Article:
Captain’s log: March 14th 2019

Well I had to push the grand soil haul til tomorrow, but that didn’t mean I could rest on my laurels.

The weather is beautiful out- and coupled with the return of daylight savings I have a ton more usable time out in the garden. It was around 70 degrees out in the hottest part of the day today, and while I know a week from now we are going to have some more rain, it truly feels like the beginnings of Spring.

See- a bumble bee! This is the third or fourth I’ve seen this year so far, which is exciting. Just because I don’t grow most flowers doesn’t mean I can’t have a bee friendly garden. Most of my herbs flower wonderfully, and I’m planting more.

The blue pot is the garlic chives 2.0 after the wind killed pot 1.0- the other pot on the stand is new, and houses some regular chive seeds.

What- I like chives ok? Why not have both? Besides all varieties of chives have wonderful edible flowers that make bees go crazy. And more bees means more tomatoes later and more green beans and more cucumbers… you get the idea.

I also wanted to pot up some cilantro. I keep getting cilantro and planting it in the shade herb bed and having it grow just plain weird. Well- turns out this was 100% my fault. Cilantro is like dill- transplanting cilantro tends to make the plant all screwy.

Ok so I’ll sow it by seed into a pot like I did with the dill, only the only pot the right size is the plastic pot that we all know the wind likes to knock over…

The solution is rocks. The solution is always rocks.

Those are a couple of big rocks I found that I plunked down in the pot before I filled it with soil and seeds. Made it good and heavy- try to knock that over wind!

(Just kidding wind please be cool)

I’ve also been pretty pleased with the seedlings so far, except for the one Boston pickle I started indoors during the deluge- it died in the night. I just sort of shrugged and put another Boston pickle cucumber seed in the pot- you can’t really plant cucumbers in their bed til around May so I have plenty of time to screw around with seeds and grow a few strong plants for transplant.

Rip Boston Pickle plant. As you can see the rest of the older seedlings are doing really great- as are some of the younger ones…

All 12 of the Joi Choi came up! Which… is problematic as at the moment I only have room for 8 of them! Luckily with the soil infusion I’m getting tomorrow I’ll have room for plenty more and it’ll be a while before these little guys are ready for transplant anyways.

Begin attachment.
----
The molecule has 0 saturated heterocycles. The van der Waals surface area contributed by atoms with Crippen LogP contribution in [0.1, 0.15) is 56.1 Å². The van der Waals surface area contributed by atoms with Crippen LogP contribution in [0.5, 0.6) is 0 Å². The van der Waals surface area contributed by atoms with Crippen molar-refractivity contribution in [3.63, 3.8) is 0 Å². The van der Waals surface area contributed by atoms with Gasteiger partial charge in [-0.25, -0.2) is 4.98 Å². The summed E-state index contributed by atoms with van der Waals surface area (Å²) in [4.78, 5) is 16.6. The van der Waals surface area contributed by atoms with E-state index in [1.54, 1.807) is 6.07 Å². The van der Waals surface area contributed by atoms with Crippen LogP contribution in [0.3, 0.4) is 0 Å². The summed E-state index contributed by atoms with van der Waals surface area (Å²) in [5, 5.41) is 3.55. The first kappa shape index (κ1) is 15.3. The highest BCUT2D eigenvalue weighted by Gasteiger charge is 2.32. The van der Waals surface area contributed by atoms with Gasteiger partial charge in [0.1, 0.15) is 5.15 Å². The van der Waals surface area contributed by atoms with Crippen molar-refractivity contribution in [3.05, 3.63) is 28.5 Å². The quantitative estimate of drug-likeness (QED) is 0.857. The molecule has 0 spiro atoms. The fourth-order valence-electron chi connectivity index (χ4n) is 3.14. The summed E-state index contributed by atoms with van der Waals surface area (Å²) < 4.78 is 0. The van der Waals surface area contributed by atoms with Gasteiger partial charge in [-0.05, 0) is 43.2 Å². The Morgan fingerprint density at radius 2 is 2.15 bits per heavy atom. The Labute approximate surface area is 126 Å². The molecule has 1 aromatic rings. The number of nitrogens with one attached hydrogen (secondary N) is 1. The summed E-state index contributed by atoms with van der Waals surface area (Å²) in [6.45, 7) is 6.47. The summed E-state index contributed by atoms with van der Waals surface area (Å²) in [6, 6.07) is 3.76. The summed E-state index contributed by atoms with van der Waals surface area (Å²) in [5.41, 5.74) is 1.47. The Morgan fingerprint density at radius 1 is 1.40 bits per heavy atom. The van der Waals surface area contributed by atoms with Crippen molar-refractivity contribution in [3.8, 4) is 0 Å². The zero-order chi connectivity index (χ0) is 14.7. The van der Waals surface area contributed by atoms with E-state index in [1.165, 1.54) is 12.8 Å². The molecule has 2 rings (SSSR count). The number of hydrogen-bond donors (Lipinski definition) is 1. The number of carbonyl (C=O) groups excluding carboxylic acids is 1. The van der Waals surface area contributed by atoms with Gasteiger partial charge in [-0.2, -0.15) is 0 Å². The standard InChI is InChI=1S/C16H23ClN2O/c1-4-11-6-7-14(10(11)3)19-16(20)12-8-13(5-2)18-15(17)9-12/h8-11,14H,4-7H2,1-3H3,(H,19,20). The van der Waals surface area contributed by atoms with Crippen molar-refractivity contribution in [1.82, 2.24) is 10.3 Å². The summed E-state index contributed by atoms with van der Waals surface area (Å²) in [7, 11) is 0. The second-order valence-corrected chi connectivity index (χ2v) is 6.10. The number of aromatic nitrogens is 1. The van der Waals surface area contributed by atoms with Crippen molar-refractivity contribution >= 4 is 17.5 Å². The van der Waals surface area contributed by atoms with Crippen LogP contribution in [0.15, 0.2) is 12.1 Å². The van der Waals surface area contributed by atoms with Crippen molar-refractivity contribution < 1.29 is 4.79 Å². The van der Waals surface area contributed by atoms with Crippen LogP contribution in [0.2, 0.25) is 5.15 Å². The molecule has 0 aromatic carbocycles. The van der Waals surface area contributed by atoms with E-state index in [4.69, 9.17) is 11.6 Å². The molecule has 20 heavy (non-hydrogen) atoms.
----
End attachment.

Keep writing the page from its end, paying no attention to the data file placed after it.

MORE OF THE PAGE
I’ve also started some mustard greens and Japanese spinach as nothing but 2 radishes ever came up in the side bed and it’s good shady real estate for greens.

The warmth and sun has really reinvigorated some of the herbs. All the water plus now the warmth has made my sage plant very happy. It wasn’t looking so hot in January so I’m glad it seems to have rallied. I really like sage, which is why I’m a little sad I’ll probably have to pull the purple sage.

I mean- that’s just not right.

The other herbs in this bed are doing well- including the hyssop which I never even thought I wanted.

Truly magnificent. That should flower very nicely in June- a real treat for the bees.

Another win- the potted mints. The mint thunderdome is roaring back to life after its winter slumber- and my two individual mints are growing with real vigor. This is the pineapple mint which is a real pretty plant. Smells fantastic too.

Happily both of the potato bags are also going strong, I’ll have to put more soil in soon. I’ve made up my mind on the potato front- I’m definitely going to get a few more bags and some proper seed potatoes and grow a few more. That whole middle area has a fair amount of room and a medium amount of sun- and I’m the sort who could eat my weight in spuds. Not to mention my mother who’s diet is fairly limited- like the zucchinis I will be growing and the carrots I am growing, it makes sense to grow her some more potatoes, which are some of the few vegetables she can eat.

The first bean seeds are in- we’ll see if they take- it’s early but the soil is just warm enough.

I’ll leave you with lettuce.

Get it- *leave* you, sounds like leaf…

Aw forget the bad pun. It’s pretty lettuce.

Captain’s log: March 9th 2019

It sprinkled off and on, but it was warmer and clearer than I expected so I sprang into action. I was hoping to see a movie this weekend, but I can always see a movie in the rain- can’t effectively garden when it’s pouring so the silver screen can wait.

I have moved the mint thunderdome and succulent pots from the former home, and now they’re elsewhere in the garden. The thunderdome got a trim- hopefully that will promote more mint growth in spring.

There’s the new home of the terra-cotta succulent pot and the little purple pot. Eventually the succulent pots will go in front of the house but thats a while off.